Original Story by The HEARING REVIEW

Oticon Logo

For a second year, the British Tinnitus Association is hoping to raise awareness of the prevalent condition suggested to severely affect 1 in 10 of the population. People with tinnitus have a hidden condition making it difficult for others to understand what they are going through. This year’s Tinnitus Week theme will draw attention to how many people feel isolated and unable to talk to their loved ones, friends, or colleagues about their condition.

A nationally representative hearing loss survey of 2,000 UK adults commissioned by hearing aid manufacturer Oticon, reveals just how prevalent tinnitus is and highlights the importance of recognition and education of the sometimes debilitating condition, the hearing aid manufacturer announced. An alarming 21% of respondents experience tinnitus symptoms such as ringing, buzzing, or persistent noise in the ears. Among these respondents, less than half have seen a doctor or hearing care professional about their symptoms, 25% do not think that they need to, and worryingly, almost 40% are not concerned about their overall hearing health, despite nearly half reporting that they do not have good hearing.

Devon hearing aids

To underline the significance of this year’s Tinnitus Week theme of isolation, the Oticon survey reveals that the biggest effect of the widespread hearing condition is withdrawal from social situations, which 28% reported. This is followed by lack of concentration (26.4%), less alertness (25.8%), and stress (22.4%). Furthermore, two thirds experiencing tinnitus symptoms find it tiring to hear what people are saying and follow conversations in situations where there are lots of people speaking.

Alison Stone, training manager and audiologist at Oticon, says: “People with tinnitus are often more tired and can have more difficulty concentrating, especially if there is background noise in the environment. They are also more at risk of high anxiety, depression, and irritation which affects their daily quality of life a great deal. Isolation is a natural response to many of the effects of tinnitus which is why the support of friends and family is so important. We urge those with tinnitus to talk, and although there is no known cure, to explore the management options available to relieve their symptoms which could significantly minimize the impact the condition has on their life. There are trained professionals out there who understand and can help.”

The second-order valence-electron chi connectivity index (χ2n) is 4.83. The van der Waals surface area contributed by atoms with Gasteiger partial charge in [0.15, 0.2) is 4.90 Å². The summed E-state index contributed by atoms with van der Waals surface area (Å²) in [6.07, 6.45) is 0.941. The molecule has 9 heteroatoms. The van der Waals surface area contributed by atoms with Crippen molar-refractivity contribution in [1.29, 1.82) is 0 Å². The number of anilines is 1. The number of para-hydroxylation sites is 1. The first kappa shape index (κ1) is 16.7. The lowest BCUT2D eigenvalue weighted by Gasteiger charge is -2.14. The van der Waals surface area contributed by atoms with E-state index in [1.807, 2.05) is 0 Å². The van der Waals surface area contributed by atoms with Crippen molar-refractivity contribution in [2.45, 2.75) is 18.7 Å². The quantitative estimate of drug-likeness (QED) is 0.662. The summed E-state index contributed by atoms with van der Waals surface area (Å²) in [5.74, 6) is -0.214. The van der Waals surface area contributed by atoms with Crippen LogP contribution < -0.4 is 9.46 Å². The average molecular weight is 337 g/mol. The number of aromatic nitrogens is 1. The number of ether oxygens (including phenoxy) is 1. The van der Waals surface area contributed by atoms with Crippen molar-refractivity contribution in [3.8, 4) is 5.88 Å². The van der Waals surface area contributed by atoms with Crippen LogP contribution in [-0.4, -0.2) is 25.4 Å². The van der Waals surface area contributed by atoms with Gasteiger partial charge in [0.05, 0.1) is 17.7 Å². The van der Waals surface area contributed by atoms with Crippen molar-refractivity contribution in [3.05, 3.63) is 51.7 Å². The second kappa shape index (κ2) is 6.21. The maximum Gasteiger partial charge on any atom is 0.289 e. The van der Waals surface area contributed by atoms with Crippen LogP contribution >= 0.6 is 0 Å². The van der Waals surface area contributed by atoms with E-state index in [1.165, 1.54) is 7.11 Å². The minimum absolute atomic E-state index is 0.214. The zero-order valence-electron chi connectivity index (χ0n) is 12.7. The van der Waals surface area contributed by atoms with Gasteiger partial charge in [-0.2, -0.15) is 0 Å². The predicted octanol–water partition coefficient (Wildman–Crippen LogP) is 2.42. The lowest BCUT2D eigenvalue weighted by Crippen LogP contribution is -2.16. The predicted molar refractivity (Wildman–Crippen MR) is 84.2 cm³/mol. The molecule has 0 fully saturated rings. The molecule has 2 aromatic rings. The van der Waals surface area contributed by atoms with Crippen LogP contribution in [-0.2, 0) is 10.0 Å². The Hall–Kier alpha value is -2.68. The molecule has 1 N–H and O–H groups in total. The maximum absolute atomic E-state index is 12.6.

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The Oticon survey results highlight that tinnitus can be experienced by anyone, with between 16% and 24% of respondents reporting symptoms in each age category. Tinnitus can indeed be experienced by anyone, as well as be temporary or permanent, constant or intermittent.

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Oticon’s Alison Stone advises: “We know that approximately 80% of those with hearing loss also have tinnitus, and 80% of those with tinnitus also have some form of hearing loss. It’s important to highlight that tinnitus can sometimes be a symptom of a treatable medical condition, so, if you are experiencing any tinnitus symptoms seek professional medical advice from your primary care doctor or an ENT consultant. Early intervention could make a difference.”

Tinnitus Week aims to increase awareness of tinnitus with a week of promotions that highlight the impact tinnitus can have on the lives of the many people affected. For more information about the condition visit: https://www.oticon.global/hearing/what-is-hearing/tinnitus

Source: Oticon, British Tinnitus Association 

Exeter ear syringing available now

Exeter ear syringing

 

Exeter ear syringing or ear wax removal. The Honiton hearing centre is an independent hearing centre run by Colin Eaton and Sam Eaton and are based in Honiton near Exeter.  Just a short drive and you can get an earlier appointment for your ear wax removal or your hearing test. Honiton hearing are also a major Devon centre for the latest DIGITAL hearing aids. If you are suffering with hearing loss and need impartial expert advice them please call Sam on reception to book your appointment to speak with Colin.

Watch our ear wax removal video here.

 

Honiton hearing news:

A New Enhanced Operating System in Phonak Hearing Aids: AutoSense OS 3.0

Original story by The Hearing Review

Tech Topic | February 2019 Hearing Review

A review of the rationale for and enhanced features in AutoSense OS 3.0  with binaural signal processing, and how the new system is designed to achieve the most appropriate settings for the wearer, optimising hearing performance in all listening environments, including media steaming.